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Bring rigor, reproducibility, and shareability to your computational science following the model set by the experimental disciplines. Specify computational processes in a generalized way such that they can be documented, shared, executed, and easily reproduced.

Why Maestro?

Maestro gives an easy path to automating and orchestrating your workflows, building upon your existing shell and batch (HPC scheduled scripts/tasks) script tasks to layer on parameterization, task dependencies, and output isolation. Additionally, Maestro's workflow specification layer enables documenting those scripts and their interdependencies if chaining them together, and makes them more repeatable and shareable for enhanced collaboration with your peers.

Getting Started is Quick and Easy

  • Install: build a virtual environment and install maestro into it (python 3.6 or greater)

    python -m virtualenv maestroenv
    source maestroenv/bin/activate
    pip install maestrowf

    And you now have the maestro command available in your shell

  • Create a YAML file named study.yaml and paste the following content into the file

    description: # (1)
        name: hello_bye_parameterized_funnel
        description: A study that says hello and bye to multiple people, and a final good bye to all.
        variables: # (2)
            OUTPUT_PATH: ./samples/hello_bye_parameterized_funnel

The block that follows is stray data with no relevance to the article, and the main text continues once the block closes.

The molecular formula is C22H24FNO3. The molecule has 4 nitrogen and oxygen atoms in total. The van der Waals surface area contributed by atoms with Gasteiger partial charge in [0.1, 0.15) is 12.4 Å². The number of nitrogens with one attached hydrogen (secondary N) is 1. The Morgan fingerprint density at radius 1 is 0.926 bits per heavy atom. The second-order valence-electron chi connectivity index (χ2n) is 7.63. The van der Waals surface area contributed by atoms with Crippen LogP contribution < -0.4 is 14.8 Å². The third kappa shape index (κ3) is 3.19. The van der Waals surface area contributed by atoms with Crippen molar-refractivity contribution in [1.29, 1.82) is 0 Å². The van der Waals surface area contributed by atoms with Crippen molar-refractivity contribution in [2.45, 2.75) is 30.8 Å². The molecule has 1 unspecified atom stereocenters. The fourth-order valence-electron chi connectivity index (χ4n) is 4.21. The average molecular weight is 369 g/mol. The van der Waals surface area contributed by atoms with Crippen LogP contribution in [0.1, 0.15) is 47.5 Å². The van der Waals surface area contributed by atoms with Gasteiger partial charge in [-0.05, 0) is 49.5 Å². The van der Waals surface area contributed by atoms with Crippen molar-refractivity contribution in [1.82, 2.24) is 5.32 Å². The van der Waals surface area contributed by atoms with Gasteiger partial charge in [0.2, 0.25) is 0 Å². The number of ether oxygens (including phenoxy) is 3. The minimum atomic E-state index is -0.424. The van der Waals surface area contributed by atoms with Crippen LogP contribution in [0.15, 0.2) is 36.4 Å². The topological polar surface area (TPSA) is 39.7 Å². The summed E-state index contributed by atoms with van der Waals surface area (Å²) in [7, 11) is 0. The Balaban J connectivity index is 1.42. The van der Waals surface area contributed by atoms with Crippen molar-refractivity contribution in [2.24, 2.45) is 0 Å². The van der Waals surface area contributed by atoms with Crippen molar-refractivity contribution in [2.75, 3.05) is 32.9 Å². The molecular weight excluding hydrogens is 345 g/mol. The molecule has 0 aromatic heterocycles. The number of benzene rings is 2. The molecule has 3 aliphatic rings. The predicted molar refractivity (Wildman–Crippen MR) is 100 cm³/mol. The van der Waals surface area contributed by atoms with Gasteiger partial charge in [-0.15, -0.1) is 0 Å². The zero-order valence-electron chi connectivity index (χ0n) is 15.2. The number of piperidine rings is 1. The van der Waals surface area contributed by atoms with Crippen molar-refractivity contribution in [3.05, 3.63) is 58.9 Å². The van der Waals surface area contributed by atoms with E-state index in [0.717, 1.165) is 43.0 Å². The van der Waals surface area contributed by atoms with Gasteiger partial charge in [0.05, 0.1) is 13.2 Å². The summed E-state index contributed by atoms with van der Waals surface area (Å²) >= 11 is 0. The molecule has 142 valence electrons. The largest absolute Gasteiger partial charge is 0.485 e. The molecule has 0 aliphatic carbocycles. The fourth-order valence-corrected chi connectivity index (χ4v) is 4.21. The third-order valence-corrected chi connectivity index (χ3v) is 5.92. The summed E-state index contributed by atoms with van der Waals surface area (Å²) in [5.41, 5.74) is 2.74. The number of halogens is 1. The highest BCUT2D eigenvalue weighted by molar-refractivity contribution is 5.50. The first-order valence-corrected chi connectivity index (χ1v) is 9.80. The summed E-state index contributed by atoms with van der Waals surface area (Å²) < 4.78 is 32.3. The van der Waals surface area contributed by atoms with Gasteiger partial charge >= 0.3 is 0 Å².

labels: # (3)
            HELLO_FORMAT: $(GREETING)_$(NAME).txt
            BYE_FORMAT: $(FAREWELL)_$(NAME).txt
        - name: say-hello
          description: Say hello to someone!
          run: # (4)
              cmd: |
                echo "$(GREETING), $(NAME)!" > $(HELLO_FORMAT)
        - name: say-bye
          description: Say bye to someone!
              cmd: |
                echo "$(FAREWELL), $(NAME)!" > $(BYE_FORMAT)
              depends: [say-hello] # (5)
        - name: bye-all
          description: Say bye to everyone!
              cmd: |
                echo "Good-bye, World!" > good_bye_all.txt
              depends: [say-bye_*]
        NAME:  # (6)
            values: [Pam, Jim, Michael, Dwight]
            label: NAME.%%
            values: [Hello, Ciao, Hey, Hi]
            label: GREETING.%%
            values: [Goodbye, Farewell, So long, See you later]
            label: FAREWELL.%%
    1. Mandatory name and description fields to encourage documenting your workflows in a meaningful way
    2. Define single valued variable tokens for use in your workflow steps
    3. Define nested tokens for combining variables and parameters for more flexible token/substitution in your workflow steps
    4. cmd is a multline string, written in bash to harness the robust existing ecosystem of tools users are already familiar with
    5. Specify step dependencies using steps name to control execution order
    6. Define parameter tokens $(NAME) and lists of values to use in your steps such that Maestro can parameterize them for you

    PHILOSOPHY: Maestro believes in the principle of a clearly defined process, specified as a list of tasks, that are self-documenting and clear in their intent.

  • Running the hello_world study is as simple as...

    maestro run study.yaml
  • Maestro run turns your workflow process specification and parameters into a task graph and executes them for you

    flowchart TD;